Algebra I and geometry. Participants should be comfortable with math and logical reasoning.
“I have gained a greater understanding of mathematics and was exposed to challenging and interesting problems.” — From a program course evaluation
What do cryptography, game theory, artificial intelligence, and space-time have in common? They all benefit enormously from their shared backbone in mathematics. Mathematics, as a discipline, concerns itself with logic and the abstract, yet in doing so makes itself indispensable in a vast multitude of fields ranging from daily life to astrophysics.
In this course, which is intended for students who enjoy math and logical reasoning, participants develop a deeper appreciation for the richness of mathematics while further developing their thinking and problem-solving skills. The combination of subjects and methods in this course enables participants to experience math in a way traditional high schools are often unable to present it, approaching problems as open-ended opportunities for creativity, independent thinking, and intellectual excitement.
The course focuses on three overarching topics:
- Probability and Information: abstract counting (combinatorics), statistics (and how not to be fooled by them). Applications include cryptography, game theory, and machine learning: how can you beat your friends at your favorite games, and how can a machine do it (maybe even better!)?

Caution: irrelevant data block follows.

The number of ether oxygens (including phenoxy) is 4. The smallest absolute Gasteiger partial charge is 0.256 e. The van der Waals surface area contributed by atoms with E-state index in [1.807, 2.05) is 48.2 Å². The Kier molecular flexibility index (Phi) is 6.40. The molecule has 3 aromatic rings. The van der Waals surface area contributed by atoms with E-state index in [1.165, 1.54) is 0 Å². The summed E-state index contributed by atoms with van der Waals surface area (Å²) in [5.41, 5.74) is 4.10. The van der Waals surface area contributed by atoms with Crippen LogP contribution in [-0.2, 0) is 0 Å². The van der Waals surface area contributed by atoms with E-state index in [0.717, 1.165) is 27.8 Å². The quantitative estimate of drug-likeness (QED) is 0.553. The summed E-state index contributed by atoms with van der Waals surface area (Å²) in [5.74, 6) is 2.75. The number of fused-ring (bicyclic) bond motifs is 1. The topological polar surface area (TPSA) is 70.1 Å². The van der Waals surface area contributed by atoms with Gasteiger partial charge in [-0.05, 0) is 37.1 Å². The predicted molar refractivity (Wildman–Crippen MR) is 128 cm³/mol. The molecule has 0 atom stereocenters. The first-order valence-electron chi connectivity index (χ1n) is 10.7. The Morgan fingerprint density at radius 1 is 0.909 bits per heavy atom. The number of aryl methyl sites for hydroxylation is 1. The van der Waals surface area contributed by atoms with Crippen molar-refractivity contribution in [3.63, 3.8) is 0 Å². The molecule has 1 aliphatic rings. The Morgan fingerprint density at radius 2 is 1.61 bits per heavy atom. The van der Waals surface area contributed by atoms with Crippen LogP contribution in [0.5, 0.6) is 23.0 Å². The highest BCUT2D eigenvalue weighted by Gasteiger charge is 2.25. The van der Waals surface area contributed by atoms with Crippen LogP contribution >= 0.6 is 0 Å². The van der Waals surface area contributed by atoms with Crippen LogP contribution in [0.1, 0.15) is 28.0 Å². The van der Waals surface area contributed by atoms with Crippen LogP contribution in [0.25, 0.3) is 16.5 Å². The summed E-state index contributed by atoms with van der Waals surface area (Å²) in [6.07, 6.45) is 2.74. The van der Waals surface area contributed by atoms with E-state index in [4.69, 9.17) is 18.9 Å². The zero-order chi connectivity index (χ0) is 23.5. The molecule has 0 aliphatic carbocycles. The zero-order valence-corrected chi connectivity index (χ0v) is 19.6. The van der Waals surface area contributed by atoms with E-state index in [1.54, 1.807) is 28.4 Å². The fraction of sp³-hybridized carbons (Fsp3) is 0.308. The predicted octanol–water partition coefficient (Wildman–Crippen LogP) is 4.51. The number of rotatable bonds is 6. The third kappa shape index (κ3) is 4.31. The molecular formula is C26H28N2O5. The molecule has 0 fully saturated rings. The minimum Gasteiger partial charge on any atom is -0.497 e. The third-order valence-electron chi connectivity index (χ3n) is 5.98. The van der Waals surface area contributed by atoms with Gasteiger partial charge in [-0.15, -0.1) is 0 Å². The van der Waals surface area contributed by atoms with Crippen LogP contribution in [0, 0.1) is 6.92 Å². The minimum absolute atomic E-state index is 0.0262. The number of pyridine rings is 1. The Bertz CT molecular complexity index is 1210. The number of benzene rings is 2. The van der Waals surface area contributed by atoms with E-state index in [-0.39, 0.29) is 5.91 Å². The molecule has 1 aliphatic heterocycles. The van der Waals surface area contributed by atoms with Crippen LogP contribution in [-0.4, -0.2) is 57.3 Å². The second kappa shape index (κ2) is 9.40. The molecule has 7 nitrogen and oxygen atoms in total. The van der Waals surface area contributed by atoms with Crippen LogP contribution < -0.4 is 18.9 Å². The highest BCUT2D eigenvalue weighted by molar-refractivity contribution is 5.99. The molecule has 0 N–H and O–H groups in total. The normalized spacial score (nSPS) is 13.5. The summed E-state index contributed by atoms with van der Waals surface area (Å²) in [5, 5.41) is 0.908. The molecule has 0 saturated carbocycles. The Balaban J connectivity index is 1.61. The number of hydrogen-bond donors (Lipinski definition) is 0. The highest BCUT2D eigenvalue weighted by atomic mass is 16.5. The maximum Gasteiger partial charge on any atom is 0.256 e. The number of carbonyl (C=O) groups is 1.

- Logic: this sets the stage for further mathematical reasoning. What is mathematical logic, and how does one structure a proof (including basic techniques of mathematical proofs)? How can this framework be applied to philosophical thought and debate?
- Geometry: the notions of space, including how it changes when curvature is introduced; symmetry, and how it applies to modern physics; and how proofs can be tackled from a geometric perspective. Humans have a very particular way of visualizing the world around them: how can mathematics be used to peer into the realms of minuscule particles and strings, or gargantuan galaxies and black holes?
Students are introduced to some of the tools in the mathematician's kit, with an overarching theme of critical and creative thinking. After diving into various applications of mathematics, participants select and complete a personal project based upon their own interests within the field.
Constantijn Van der Poel is currently pursuing his PhD in theoretical physics under David Schwab at the City University of New York. Originally focused on high energy theory and mathematical physics (i.e. all things stringy), he is now working on artificial intelligence theory. He received a double bachelor's degree in mathematics and physics (with a minor in economics) at Utrecht University in the Netherlands, and his master's degree in physics at Northwestern University in the United States.